I finally sat down with some free time to properly read through Sharon and Robin’s blog, Despair to Deliverance. I won’t get into detail but in summary, it’s about Robin who had a major depressive ‘meltdown’ and her journey to recovery with her therapist Sharon. It’s a very detailed, and harrowing read for someone who has ‘been there, done that’.
I’m at “I Hate Myself, I Hate My Life and I Want to Die.” and I’m vividly remembering my own ‘break’ just last November. It was the situation that got me started on this blog.
I’m a conscript, a forced soldier for the Singapore Armed Forces (SAF). I got diagnosed while I was in here cause I’ve been hiding my bipolar since ten. Like Robin, I had faced death’s door on and off for over a decade and was in my own, bad place.
There’s a lot of reasons for what happened to me last November to have happened and I won’t go into the details. Just saying that being in a militarized organization meant dealing with the stigma for mental illnesses were an even bigger challenge with the added category of malingering. There are more to it though, but I want to cover that some other time, when I have more time to gather my thoughts and write something more coherent.
But back to November. The stress of living a militant life finally broke me. I haven’t mentioned this but I’m a practitioner of martial arts and armed combat, so not only I’m I trained to fight, I have weapons lying around my house I keep. It’s how I de-stress. Dangerous, yes, but it also helps me with my paranoia. The stronger I got, the less paranoid I become.
I was in my room, a katana pointed blade first to my stomach. I was crying, screaming through gritted teeth in a dark room, locked from the outside world, wearing the disgusting uniform that I’ve grown to hate. I was ready to end it. To plunge that blade through my stomach and spill my guts across the floor. It was less than a minute, but it was the toughest minute of my life. To pull myself out of that. Before I knew it, I’d dropped my sword and was sobbing uncontrollably on the ground.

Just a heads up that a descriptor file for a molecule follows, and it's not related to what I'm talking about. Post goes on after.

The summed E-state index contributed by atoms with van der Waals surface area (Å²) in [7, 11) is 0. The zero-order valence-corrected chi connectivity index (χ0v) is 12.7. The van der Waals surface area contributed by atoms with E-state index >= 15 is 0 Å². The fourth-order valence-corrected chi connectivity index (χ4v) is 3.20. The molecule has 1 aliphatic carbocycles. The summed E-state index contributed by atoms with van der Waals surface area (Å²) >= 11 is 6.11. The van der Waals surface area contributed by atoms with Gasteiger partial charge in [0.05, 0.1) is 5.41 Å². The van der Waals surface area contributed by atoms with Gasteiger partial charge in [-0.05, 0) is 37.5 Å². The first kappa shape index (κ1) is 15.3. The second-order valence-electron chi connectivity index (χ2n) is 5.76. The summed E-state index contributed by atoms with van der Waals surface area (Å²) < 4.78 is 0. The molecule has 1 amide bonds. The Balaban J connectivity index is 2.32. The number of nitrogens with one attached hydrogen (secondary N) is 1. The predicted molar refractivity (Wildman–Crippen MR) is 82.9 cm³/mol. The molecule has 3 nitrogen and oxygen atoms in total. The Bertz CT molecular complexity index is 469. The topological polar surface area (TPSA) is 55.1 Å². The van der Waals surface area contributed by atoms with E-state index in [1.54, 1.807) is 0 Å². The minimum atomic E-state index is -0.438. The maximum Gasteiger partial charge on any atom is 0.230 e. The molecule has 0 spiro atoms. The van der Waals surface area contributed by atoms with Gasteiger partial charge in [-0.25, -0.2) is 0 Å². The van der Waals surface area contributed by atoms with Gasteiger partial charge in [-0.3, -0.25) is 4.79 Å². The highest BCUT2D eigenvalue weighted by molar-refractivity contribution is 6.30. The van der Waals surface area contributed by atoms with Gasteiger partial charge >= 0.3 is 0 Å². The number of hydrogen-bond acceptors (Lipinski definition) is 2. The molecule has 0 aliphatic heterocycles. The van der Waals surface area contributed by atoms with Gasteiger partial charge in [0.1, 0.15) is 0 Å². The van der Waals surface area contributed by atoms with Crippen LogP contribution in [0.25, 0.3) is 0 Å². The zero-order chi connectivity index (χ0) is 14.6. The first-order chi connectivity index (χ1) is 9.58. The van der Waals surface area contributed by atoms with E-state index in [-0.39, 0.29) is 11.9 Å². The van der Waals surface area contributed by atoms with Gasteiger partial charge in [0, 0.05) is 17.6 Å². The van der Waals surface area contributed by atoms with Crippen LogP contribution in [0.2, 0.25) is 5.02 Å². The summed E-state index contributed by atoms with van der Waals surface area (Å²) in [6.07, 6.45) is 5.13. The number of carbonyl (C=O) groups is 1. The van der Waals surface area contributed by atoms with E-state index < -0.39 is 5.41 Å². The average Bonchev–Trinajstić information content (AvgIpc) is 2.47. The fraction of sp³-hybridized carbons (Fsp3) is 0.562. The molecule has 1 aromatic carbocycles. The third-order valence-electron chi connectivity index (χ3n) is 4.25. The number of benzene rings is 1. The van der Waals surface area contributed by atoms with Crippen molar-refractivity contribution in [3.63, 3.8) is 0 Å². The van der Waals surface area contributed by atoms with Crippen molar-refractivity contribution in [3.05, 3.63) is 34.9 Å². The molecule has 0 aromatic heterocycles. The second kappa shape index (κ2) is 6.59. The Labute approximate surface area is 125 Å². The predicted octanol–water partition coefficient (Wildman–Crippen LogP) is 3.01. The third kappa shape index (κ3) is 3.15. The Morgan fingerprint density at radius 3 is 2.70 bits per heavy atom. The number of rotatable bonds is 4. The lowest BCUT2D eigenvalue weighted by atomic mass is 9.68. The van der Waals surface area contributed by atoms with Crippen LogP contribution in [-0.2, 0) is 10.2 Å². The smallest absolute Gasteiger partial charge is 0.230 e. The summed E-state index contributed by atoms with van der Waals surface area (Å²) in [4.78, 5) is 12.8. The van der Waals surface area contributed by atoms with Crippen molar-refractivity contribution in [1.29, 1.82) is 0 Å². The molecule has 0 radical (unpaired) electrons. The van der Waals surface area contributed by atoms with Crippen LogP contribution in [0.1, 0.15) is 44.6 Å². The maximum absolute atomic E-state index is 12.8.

For the first time in my life, I dialled a hotline. The SAF counselling hotline. I could tell immediately the person on the other side was just a counselor’s assistant, a conscript like myself and not a professional therapist. I guided him through what to do to calm me down. Talk about normal stuff like the weather and movies. Bring me back to reality. I said my thanks and hung up.
It was surreal after that. And I think that’s what happened in Robin’s life as well. She knew she was a danger to herself and went to find Sharon. It’s the experience that can only comes from years of living with what we have and it’s something that I find almost impossible to explain without much effort. The ability to know you’re near death and mentally fight it. To be able to react under severe dissociation and apathy.
And it’s more painful because you know it’s coming. It’s worst because actively fighting the urge to kill yourself prolongs your life, and in turn the pain you feel at that time. I realized that I became acutely aware of the pain a few years back. It’s worst because you know exactly what, when and why it’s hurting and the crushing feeling of being unable to do anything about it.
But I will say it right now. Even though I know the day of the pain will come again, each victory just tastes that much sweeter – if I can bring myself to taste the fruits of labor – though ever the more tiring to hold onto with each passing day.
I want to go on, I really do. But this post might be going longer than what my normal readers would like. There’s so much about mental illnesses that would take pages upon pages to explain. The stigma, the anxiety, the hypersensitivity, and many, many more. Each individual topics, complex enough in themselves, forms the often misunderstood image of mental illnesses.
So go read Despair to Deliverance. It can show you a world that I might not be able to do so clearly here.